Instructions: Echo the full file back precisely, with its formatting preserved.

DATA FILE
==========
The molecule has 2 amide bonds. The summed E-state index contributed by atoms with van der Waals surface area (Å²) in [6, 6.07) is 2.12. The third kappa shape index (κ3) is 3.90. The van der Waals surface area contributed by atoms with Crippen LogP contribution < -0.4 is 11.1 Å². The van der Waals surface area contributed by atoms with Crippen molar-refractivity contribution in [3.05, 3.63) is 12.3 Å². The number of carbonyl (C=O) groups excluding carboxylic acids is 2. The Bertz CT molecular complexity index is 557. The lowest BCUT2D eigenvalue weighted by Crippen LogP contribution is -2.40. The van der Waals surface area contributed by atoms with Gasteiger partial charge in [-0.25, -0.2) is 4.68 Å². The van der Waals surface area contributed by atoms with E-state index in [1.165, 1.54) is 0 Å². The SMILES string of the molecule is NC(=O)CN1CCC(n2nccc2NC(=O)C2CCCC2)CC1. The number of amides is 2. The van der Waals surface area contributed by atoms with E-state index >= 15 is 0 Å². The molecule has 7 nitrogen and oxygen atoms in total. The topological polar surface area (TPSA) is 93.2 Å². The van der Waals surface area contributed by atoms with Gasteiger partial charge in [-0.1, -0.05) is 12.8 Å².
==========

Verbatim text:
The molecule has 2 amide bonds. The summed E-state index contributed by atoms with van der Waals surface area (Å²) in [6, 6.07) is 2.12. The third kappa shape index (κ3) is 3.90. The van der Waals surface area contributed by atoms with Crippen LogP contribution < -0.4 is 11.1 Å². The van der Waals surface area contributed by atoms with Crippen molar-refractivity contribution in [3.05, 3.63) is 12.3 Å². The number of carbonyl (C=O) groups excluding carboxylic acids is 2. The Bertz CT molecular complexity index is 557. The lowest BCUT2D eigenvalue weighted by Crippen LogP contribution is -2.40. The van der Waals surface area contributed by atoms with Gasteiger partial charge in [-0.25, -0.2) is 4.68 Å². The van der Waals surface area contributed by atoms with E-state index in [1.165, 1.54) is 0 Å². The SMILES string of the molecule is NC(=O)CN1CCC(n2nccc2NC(=O)C2CCCC2)CC1. The number of amides is 2. The van der Waals surface area contributed by atoms with E-state index >= 15 is 0 Å². The molecule has 7 nitrogen and oxygen atoms in total. The topological polar surface area (TPSA) is 93.2 Å². The van der Waals surface area contributed by atoms with Gasteiger partial charge in [-0.1, -0.05) is 12.8 Å².